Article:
Stinnett in Hutchinson County, Texas — The American South (West South Central)
As a result of soaring beef prices cattle ranching proliferated in this region of the U.S. in the 1880s. The Texas Panhandle, with its open range and expansive grasslands became the preferred winter grazing site for cattle migrating south from Colorado, New Mexico, Oklahoma and Kansas. This seasonal influx of cattle disrupted the practice of area ranchers who went to great lengths to respect adjacent ranch boundaries.
Members of the Panhandle Stock Association pooled their resources and in 1882-85 erected barbed wire barriers along a 200-mile stretch of the Panhandle including Hutchinson County to prevent cattle from drifting south into the fertile Canadian River valley.
The "Drift Fence" worked too well in the winters of 1886 and 1887 when thousands of cattle moving south ahead of strong storms stalled at the fence line and froze or were trampled to death. The staggering losses prompted federal and state legislation which limited fencing on public lands and the "Drift Fence" was removed or incorporated into private ranch fencing.
Erected by Texas Historical Commission. (Marker Number 1286.)
Location. 35° 57.037′ N, 101° 23.939′ W. Marker is in Stinnett, Texas, in Hutchinson County. Marker is at the intersection of State Highway 207 and County Road H, on the right when traveling south on State Highway 207. Touch for map. Marker is in this post office area: Stinnett TX 79083, United States of America.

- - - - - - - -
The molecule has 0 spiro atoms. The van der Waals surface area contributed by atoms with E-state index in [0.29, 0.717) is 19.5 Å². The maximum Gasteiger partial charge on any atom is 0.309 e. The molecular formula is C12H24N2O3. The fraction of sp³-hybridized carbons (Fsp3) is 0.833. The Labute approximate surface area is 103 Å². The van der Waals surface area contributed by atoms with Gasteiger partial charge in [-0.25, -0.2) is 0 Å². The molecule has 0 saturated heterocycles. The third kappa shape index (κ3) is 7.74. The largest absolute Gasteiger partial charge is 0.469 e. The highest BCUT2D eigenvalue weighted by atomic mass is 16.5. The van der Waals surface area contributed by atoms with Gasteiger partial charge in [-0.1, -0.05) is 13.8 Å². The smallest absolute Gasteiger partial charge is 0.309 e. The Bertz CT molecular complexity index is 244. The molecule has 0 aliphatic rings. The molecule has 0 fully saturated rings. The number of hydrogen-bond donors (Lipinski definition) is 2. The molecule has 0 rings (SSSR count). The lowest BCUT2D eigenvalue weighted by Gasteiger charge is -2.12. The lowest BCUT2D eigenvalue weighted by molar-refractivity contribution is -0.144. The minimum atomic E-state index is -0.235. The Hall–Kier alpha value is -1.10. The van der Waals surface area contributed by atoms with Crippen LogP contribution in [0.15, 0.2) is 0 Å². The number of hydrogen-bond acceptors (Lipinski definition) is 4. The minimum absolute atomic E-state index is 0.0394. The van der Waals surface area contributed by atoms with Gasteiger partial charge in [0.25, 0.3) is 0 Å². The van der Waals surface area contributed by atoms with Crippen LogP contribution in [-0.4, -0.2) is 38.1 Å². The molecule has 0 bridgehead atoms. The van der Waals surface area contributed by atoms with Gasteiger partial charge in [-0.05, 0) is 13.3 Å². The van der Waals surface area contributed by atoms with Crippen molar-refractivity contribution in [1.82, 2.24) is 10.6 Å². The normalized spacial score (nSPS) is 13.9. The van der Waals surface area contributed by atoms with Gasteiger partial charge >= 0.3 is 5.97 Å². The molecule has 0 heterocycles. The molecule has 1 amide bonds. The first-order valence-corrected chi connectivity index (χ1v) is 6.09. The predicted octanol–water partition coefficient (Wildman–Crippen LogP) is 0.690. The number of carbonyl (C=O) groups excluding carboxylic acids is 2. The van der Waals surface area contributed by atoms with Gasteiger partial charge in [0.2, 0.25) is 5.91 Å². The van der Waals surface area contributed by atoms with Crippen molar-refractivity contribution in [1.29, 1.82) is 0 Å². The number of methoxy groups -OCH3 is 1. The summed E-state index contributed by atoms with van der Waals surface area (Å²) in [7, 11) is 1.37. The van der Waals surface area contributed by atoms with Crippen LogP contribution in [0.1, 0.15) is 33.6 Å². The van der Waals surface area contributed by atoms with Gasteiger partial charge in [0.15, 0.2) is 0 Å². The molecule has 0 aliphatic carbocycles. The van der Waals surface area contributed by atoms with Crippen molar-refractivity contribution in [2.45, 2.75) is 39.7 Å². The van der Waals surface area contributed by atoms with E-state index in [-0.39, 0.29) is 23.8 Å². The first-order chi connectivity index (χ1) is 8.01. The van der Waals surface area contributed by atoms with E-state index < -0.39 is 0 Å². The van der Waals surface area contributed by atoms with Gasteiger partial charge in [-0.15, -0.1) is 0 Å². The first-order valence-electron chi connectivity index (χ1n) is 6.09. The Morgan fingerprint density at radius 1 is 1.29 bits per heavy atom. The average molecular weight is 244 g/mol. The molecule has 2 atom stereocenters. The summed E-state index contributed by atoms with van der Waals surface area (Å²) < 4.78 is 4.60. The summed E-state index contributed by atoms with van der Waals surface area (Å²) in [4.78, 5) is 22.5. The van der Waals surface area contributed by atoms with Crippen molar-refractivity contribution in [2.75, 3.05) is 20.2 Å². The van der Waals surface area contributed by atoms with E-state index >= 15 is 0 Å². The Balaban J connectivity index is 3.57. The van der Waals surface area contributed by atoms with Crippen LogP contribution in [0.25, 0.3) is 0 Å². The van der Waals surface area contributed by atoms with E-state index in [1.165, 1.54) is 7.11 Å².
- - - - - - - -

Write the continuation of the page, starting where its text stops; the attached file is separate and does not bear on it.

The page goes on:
Other nearby markers. At least 5 other markers are within 14 miles of this marker, measured as the crow flies. First Battle of Adobe Walls (approx. 4.9 miles away); Isaac McCormick Cottage (approx. 8.8 miles away); Hutchinson County Courthouse (approx. 8.9 miles away); Site of Old Zulu Stockade (approx. 12.7 miles away); Site of Cator Buffalo Camp (approx. 13.3 miles away).
Categories. • Animals • Man-Made Features • Settlements & Settlers •
Credits. This page was last revised on June 16, 2016. This page originally submitted on February 17, 2014, by Marvin Seibert of Ketchikan, Alaska. This page has been viewed 323 times since then. Photos: 1, 2. submitted on February 17, 2014, by Marvin Seibert of Ketchikan, Alaska. • Bernard Fisher was the editor who published this page.